In the United States - whose people are much better off than most in the rest of the world, even in bad economic times - we don't want anyone to suffer from hunger.
That's why there are countless private, charitable, voluntary programs - in addition to the $65 billion-a-year federal government food stamp program - to help people in need.
But did you realize that 46 million Americans are now on food stamps? What makes that troubling statistic even more alarming is the fact that it represents a 40 percent increase of people using food stamps from just four years ago.
Technically, we should point out that the current name of the federal effort is the Supplemental Nutrition Assistance Program. "Food stamps" used to be given by government to help needy people; now the benefits are provided through debit cards.
But whatever the program is called, the numbers are shocking. The 46 million Americans now receiving the aid from the federal government represent only two-thirds of those who are eligible.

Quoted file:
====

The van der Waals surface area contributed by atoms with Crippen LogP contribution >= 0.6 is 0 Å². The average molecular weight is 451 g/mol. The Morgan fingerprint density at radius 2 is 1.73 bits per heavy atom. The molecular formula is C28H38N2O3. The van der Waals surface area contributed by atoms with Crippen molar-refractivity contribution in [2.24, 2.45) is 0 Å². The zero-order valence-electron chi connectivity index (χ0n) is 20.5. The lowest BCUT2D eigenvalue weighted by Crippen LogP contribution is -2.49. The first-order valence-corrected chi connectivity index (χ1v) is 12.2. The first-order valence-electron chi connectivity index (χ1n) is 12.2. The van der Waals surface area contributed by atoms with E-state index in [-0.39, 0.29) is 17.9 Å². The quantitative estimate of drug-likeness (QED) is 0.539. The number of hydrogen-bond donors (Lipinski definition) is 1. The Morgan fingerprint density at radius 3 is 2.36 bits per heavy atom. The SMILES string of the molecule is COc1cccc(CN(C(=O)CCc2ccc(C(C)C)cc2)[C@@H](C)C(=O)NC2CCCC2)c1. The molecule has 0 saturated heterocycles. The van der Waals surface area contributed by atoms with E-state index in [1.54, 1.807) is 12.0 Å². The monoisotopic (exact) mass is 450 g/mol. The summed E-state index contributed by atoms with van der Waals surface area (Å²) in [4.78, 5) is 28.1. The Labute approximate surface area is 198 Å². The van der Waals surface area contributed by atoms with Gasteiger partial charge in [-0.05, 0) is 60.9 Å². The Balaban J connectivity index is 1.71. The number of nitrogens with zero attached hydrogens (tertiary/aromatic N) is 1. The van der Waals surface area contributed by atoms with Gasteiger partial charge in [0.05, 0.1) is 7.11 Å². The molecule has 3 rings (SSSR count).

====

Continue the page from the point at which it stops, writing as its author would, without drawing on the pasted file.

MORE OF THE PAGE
Could there be any clearer demonstration of the severity of the current economic crisis?
Also of concern is how government food aid is used. Appropriately, aid is not provided for the purchase of things such as alcohol, tobacco and pet food. But inappropriately, ice cream, soft drinks, cookies, candy and even birthday cakes qualify.
That is a not a wholesome use of taxpayer dollars, even for the good purpose of helping the needy.
No, we do not want any American to go hungry. But government aid should focus on reasonably inexpensive, healthful foods - for the sake of the needy and taxpayers alike.